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Clegg declares that coalition "cannot proceed" with snoopers’ charter

Deputy PM calls for "fundamental rethink" after committee warns that the bill "tramples on the privacy of British citizens".

Nick Clegg leaves Downing Street to attend Parliament. Photograph: Getty Images.

Writing in the New Statesman earlier this year, Richard Reeves, who recently stepped down as Nick Clegg's director of strategy, argued that the Lib Dems had no choice but to kill the Communications Data Bill (better known as the "snoopers’ charter"). Three months later, after a damning report from the joint committee scrutinising the draft legislation, Clegg has declared that the bill, at least in its current form, is dead. The Deputy Prime Minister said:

Their report makes a number of serious criticisms – not least on scope; proportionality; cost; balances; and the need for much wider consultation. It is for those reasons that I believe the Coalition Government needs to have a fundamental rethink about this legislation.

We cannot proceed with this bill and we have to go back to the drawing board. We need to reflect properly on the criticisms that the Committee have made, while also consulting much more widely with business and other interested groups.

Clegg's intervention is a significant blow for Theresa May, who wants the bill in place next year and has gone as far as to claim that "anybody who is against this bill is putting politics before people’s lives".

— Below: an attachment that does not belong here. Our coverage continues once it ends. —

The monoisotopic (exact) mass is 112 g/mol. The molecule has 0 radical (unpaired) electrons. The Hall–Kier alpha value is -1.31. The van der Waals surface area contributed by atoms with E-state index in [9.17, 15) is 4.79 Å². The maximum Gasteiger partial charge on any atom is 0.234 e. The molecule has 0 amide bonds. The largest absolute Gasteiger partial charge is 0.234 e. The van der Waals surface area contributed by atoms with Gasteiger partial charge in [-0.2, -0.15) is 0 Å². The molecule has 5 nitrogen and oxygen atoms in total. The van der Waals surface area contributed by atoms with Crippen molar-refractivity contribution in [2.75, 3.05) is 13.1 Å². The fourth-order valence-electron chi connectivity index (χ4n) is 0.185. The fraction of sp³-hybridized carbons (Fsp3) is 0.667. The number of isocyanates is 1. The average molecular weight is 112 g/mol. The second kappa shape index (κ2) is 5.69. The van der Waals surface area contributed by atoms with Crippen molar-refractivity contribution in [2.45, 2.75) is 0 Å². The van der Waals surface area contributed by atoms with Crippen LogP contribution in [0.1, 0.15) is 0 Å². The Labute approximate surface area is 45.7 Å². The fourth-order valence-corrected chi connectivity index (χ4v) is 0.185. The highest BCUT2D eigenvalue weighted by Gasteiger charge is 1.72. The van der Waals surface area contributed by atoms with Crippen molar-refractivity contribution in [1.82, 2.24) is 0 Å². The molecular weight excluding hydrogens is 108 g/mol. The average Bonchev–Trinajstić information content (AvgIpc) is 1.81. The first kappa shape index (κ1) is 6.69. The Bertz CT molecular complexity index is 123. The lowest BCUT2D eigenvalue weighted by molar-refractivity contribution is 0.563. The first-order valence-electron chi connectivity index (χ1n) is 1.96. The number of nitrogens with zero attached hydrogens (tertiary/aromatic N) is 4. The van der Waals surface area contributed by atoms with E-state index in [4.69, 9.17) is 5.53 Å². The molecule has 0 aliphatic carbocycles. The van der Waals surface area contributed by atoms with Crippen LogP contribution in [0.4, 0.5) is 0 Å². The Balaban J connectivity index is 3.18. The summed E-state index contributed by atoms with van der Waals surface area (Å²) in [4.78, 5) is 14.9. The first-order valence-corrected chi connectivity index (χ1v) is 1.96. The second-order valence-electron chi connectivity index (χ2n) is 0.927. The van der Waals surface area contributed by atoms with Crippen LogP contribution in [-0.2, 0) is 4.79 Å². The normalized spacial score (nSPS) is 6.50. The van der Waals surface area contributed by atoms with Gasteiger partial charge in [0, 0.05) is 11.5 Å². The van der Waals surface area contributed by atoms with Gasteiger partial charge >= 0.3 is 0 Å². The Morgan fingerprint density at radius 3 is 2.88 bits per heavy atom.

The committee warns that the bill, which would require internet service providers to retain details of every phone call, email and website visit for at least a year, "goes much further than it need or should for the purpose of providing necessary and justifiable official access to communications data". It describes the Home Office's estimated price tag of £1.8bn over 10 years as "fanciful and misleading" and warns that ministers would be able to demand "limitless categories of data" on communications if the bill is not amended.

It does, however, concede that "that there is a case for legislation which will provide the law enforcement authorities with some further access to communications data", a message echoed by Clegg, who said: "They [the committee] were very clear that there is a problem that must be addressed to give law enforcement agencies the powers they need to fight crime. I agree."

So what is the way forward? Responding to Clegg on the Today programme this morning, security minister James Brokenshire said that the government accepts the "substance of the joint committee's report. They have accepted there is a need for us to make this legislation." However, he added, "The deadline, effectively, is the police saying they need this legislation to happen." Expect Clegg to be increasingly accused of compromising national security, if he continues to reject the bill without significant revisions.